Moth­er­hood a mo­ti­va­tion to fight ad­dic­tion

Cen­ter helps moms tackle drug is­sues

The Washington Times Daily - - METRO - BY HEATHER ROUSSEAU

ROANOKE, VA. | For nearly a decade, Mad­die Ross was ad­dicted to al­co­hol and opi­ates.

The first half of her 20s was a blur of re­ha­bil­i­ta­tion fa­cil­i­ties, men­tal hos­pi­tals and home­less­ness fu­eled by pre­scrip­tion painkillers, al­co­hol and heroin.

Un­til Dex­ter.

The plump baby boy with dark eyes, a smat­ter­ing of brown hair and a heart­warm­ing smile is Ms. Ross’ only child. His first birth­day is this month.

Ms. Ross, 28, is a grad­u­ate of Bethany Hall — a res­i­den­tial treat­ment cen­ter lo­cated in a three­story brick home in Roanoke’s Old South­west neigh­bor­hood. The women in Bethany Hall bat­tle ad­dic­tion with their great­est mo­ti­va­tors and most vul­ner­a­ble depen­dents: their ba­bies.

For more than 45 years, the fa­cil­ity has served as a res­i­den­tial treat­ment fa­cil­ity for women, par­tic­u­larly those who are preg­nant or post­par­tum. It is one of three such drug and al­co­hol treat­ment fa­cil­i­ties in Vir­ginia and about 150 across the coun­try.

As the opi­oid epi­demic grows in Vir­ginia, so does the num­ber of preg­nant women ad­dicted to pre­scrip­tion painkillers and heroin.

Con­cerned that their drug use might harm their un­born chil­dren, these preg­nant women en­ter treat­ment ei­ther by choice or court or­der.

“I think it re­ally did take Dex­ter com­ing into my life to re­ally let me see the world in per­spec­tive, be­cause I used to tell my­self I was prob­a­bly go­ing to die by 27 and I had in my head the only way that wouldn’t hap­pen was if I had a child,” Ms. Ross said. “When I was 26, I got preg­nant.” Par­ent­ing gives them a rea­son to live. Ms. Ross checked into Bethany Hall on her birth­day. The Franklin County na­tive cel­e­brated turn­ing 27 with lists of rules to fol­low, some­one search­ing through her be­long­ings and an over­whelm­ing feel­ing of un­cer­tainty.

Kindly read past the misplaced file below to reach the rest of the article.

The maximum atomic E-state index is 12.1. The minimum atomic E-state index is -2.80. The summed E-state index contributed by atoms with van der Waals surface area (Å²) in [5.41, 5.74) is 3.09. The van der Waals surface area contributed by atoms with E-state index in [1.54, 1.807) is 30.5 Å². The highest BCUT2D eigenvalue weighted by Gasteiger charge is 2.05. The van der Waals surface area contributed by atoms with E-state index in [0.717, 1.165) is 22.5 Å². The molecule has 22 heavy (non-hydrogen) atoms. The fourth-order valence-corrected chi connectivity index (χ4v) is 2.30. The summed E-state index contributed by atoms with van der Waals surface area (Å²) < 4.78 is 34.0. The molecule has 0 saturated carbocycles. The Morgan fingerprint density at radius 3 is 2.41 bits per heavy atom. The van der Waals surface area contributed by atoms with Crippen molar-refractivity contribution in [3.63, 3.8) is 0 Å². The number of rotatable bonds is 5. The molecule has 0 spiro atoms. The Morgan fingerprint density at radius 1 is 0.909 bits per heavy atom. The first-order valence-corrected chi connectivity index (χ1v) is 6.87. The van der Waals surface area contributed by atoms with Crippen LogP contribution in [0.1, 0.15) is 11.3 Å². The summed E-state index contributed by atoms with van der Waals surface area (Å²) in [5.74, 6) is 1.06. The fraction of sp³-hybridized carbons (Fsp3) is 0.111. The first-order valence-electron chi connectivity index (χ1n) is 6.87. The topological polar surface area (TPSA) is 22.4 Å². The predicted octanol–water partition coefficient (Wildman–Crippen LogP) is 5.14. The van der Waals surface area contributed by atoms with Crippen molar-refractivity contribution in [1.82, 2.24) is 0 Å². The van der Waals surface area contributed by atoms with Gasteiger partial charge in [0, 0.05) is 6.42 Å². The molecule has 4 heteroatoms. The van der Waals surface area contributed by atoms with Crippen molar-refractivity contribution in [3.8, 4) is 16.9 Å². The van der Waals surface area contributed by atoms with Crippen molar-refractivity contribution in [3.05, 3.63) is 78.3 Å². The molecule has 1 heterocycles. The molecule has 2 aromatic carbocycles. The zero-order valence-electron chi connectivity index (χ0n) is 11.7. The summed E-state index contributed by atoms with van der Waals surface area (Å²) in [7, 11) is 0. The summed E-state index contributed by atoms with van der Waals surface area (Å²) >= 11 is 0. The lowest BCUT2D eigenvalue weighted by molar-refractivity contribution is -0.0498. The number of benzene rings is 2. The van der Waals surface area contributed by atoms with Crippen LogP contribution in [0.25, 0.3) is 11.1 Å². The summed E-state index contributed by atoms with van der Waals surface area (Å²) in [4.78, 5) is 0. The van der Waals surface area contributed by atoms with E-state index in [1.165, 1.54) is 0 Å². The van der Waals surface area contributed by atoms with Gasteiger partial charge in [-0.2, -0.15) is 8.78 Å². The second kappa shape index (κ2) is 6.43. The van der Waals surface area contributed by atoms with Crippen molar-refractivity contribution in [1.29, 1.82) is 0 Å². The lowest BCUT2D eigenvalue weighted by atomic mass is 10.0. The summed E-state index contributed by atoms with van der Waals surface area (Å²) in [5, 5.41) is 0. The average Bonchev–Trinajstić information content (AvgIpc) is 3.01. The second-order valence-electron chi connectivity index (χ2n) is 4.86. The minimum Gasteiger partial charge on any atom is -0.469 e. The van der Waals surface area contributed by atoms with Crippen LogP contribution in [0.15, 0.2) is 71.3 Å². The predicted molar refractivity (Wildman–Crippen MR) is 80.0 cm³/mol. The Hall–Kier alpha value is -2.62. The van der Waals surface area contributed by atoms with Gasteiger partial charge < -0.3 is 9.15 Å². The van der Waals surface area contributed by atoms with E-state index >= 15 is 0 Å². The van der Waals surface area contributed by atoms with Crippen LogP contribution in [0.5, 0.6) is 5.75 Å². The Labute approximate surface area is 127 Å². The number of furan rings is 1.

Days ear­lier, Ms. Ross had threat­ened to kill her­self. She had been stay­ing at Trust House, an Elm Av­enue home­less shel­ter, for three weeks, try­ing to detox­ify from drugs and al­co­hol, when she re­lapsed.

Drug use is not per­mit­ted at the home­less shel­ter, and its lead­er­ship gave her two op­tions: Go to Bethany Hall or back out on the street.

Ms. Ross didn’t like ei­ther so she threat­ened to kill her­self, which for a per­son with a di­ag­nosed his­tory of men­tal ill­ness se­cured her a ride straight to Car­il­ion Roanoke Memo­rial Hos­pi­tal. From there, she was trans­ferred to Car­il­ion St. Al­bans Hos­pi­tal — an in­pa­tient men­tal health treat­ment cen­ter.

When she was dis­charged at about 32 weeks preg­nant, Ms. Ross vol­un­tar­ily en­tered Bethany Hall.

Hav­ing been to six other re­ha­bil­i­ta­tion fa­cil­i­ties, she didn’t know what to ex­pect.

“I’ve been to so many re­habs and so many psych wards and ev­ery­thing that I am some­what in­sti­tu­tion­al­ized in a way, be­cause that’s what I run back to when­ever I’m feel­ing ner­vous or like the world is go­ing to crash in on me,” she said.

Sign­ing up for the res­i­den­tial treat­ment pro­gram comes with rules. Par­tic­i­pants aren’t al­lowed cig­a­rettes, caf­feine or sugar. Use or pos­ses­sion of drugs and al­co­hol are dis­charge­able of­fenses.

Res­i­dents un­dergo four hours of emo­tion­ally drain­ing group ther­apy Mon­day through Fri­day in ad­di­tion to less fre­quent in­di­vid­ual ther­apy ses­sions.

Life fol­lows a reg­i­mented day-to-day, weekto-week sched­ule.

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